JUNORTOUN owner-trainer Justin Brewin knows fortunes can change very quickly in racing.
That is why he is intent on capitalising on his recent success with Whata Rockstar.
Driven by son Jayden Brewin, the five-year-old gelding made it back-to-back wins with his success in the Pryde's Easifeed Pace Final at Lord's Raceway on Wednesday night.
His victory the previous week in the heats at Swan Hill ended a three-month drought between winners for the former South Australian trainer.
But even more so it brought to an end a six-month run of bad luck during which his horses were diagnosed with a serious bacterial infection, resulting in a downsizing of his team.
Brewin, who has since relocated from Lord's Raceway to a nearby property on Pratts Park Road, currently has only three horses in work and just five in total.
Despite a good offer on the table for the gelding, Whata Rockstar is one horse Brewin has happily chosen to persevere with.
Finally free of the knock-on effects of the bacterial infection and with a pair of consecutive wins alongside his name, there is every confidence the son of Sportswriter and Dream Bonus is on his way to fulfilling his obvious potential.
Brewin further credited a freshen-up following a disappointing run at Charlton on January 11 and a change in gear for Whata Rockstar's resurgence in form.
"Originally, his coat still wasn't right and I gave him a week off because he pulled in a trial here (at Bendigo) on Jayden," he said.
"Then I changed the headgear on him and as soon as I did that the horse relaxed and became calm again.
"That was his turning point."
For his part, Brewin has never doubted Whata Rockstar's ability, but he has been forced to be more than patient during the lengthy recovery process.
"He was always a really good horse, I've always rated him as one of the best horses I've trained," Brewin said of the pacer, who broke his maiden at Bendigo last April at start number seven, following a string of minor placings.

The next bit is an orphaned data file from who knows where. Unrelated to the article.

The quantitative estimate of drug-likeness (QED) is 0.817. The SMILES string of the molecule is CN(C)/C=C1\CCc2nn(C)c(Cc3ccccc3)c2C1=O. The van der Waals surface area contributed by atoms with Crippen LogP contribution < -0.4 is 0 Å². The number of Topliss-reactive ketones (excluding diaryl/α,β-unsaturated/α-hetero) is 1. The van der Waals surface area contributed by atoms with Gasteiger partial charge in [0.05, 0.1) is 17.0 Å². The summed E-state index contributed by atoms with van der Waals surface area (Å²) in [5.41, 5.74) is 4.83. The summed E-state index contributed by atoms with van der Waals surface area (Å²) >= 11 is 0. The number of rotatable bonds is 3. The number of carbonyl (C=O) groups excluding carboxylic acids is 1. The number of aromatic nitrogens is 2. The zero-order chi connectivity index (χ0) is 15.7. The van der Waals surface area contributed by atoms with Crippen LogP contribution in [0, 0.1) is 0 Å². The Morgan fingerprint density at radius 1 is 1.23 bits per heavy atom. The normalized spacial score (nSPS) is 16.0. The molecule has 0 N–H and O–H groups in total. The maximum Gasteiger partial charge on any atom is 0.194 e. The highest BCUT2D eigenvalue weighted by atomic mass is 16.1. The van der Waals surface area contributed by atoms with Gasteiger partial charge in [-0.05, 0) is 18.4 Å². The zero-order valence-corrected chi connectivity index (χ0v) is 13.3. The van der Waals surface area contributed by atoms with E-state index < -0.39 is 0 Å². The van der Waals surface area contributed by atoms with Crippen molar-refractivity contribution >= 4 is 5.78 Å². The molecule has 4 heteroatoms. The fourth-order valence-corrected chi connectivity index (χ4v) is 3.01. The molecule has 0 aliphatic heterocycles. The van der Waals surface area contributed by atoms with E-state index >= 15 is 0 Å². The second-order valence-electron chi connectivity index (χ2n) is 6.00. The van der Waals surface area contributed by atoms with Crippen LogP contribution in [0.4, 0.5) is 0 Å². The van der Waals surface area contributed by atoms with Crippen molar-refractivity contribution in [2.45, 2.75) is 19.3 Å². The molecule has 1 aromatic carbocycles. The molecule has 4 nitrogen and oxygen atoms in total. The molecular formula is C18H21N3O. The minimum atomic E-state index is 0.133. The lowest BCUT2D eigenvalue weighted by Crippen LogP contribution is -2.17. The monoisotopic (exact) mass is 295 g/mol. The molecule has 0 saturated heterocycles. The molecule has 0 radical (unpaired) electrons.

"He could run really good times, but the problem was I was never able to get him over that bacterial virus until recently.
"Now he's over it, he's showing something.
"I did get an offer for him about November, but I was very keen to keep a hold of him. I know how good he can be.
"It wouldn't surprise me if I get the offer again now that he's won two-on-end, but I just won't sell him.
"He'll race next Tuesday at Kilmore and after that we'll just get him through his grades and aim at something a bit better at Melton or somewhere else."
His back-to-back wins have netted Whata Rockstar $9690 in prize money, boosting his overall record to three wins and nine placings from 25 starts for earnings of $22,350.
As if to reinforce the suspicion the tide is turning, Jayden Brewin made it a driving double by steering home the Peter Salathiel-trained You Ninety Two in the Thank You Bendigo Greyhounds Pace.
A lean six-month period for father Justin coincided with a similarly tough spell for Jayden, who has rebounded strongly with six winners through the first 17 days of February.
The irony is not lost on the youngster.
"It's amazing how things change - a few better drives and a few wins, everything seems to go your way," he said.
"Six weeks ago, if I had driven Whata Rockstar the same way as last night, I wouldn't have got out, or I would have got a suspension. But he did get out and it worked a treat.
"The last six months were shocking, one winner here or there if I was lucky, so I will certainly take them when they come because you could be back to square one next week.
"There's a few more phone calls coming in."
You Ninety Two's win broke a run of 16 outs extending back to his victory at Bendigo on August 18.
Jayden said the six-year-old gelding had been knocking on the door after a second at Shepparton last month and an excusable fourth last week at Swan Hill.
"He went well the week before, but pulled very hard. Peter (Salathiel) told me a few weeks ago that if you could get him to the top he's a different horse," he said.
"He was able to get to the front easily and was travelling, all he needed was a good last half to finish it off.
"When he got it pretty cheap early, I didn't expect him to get beat."
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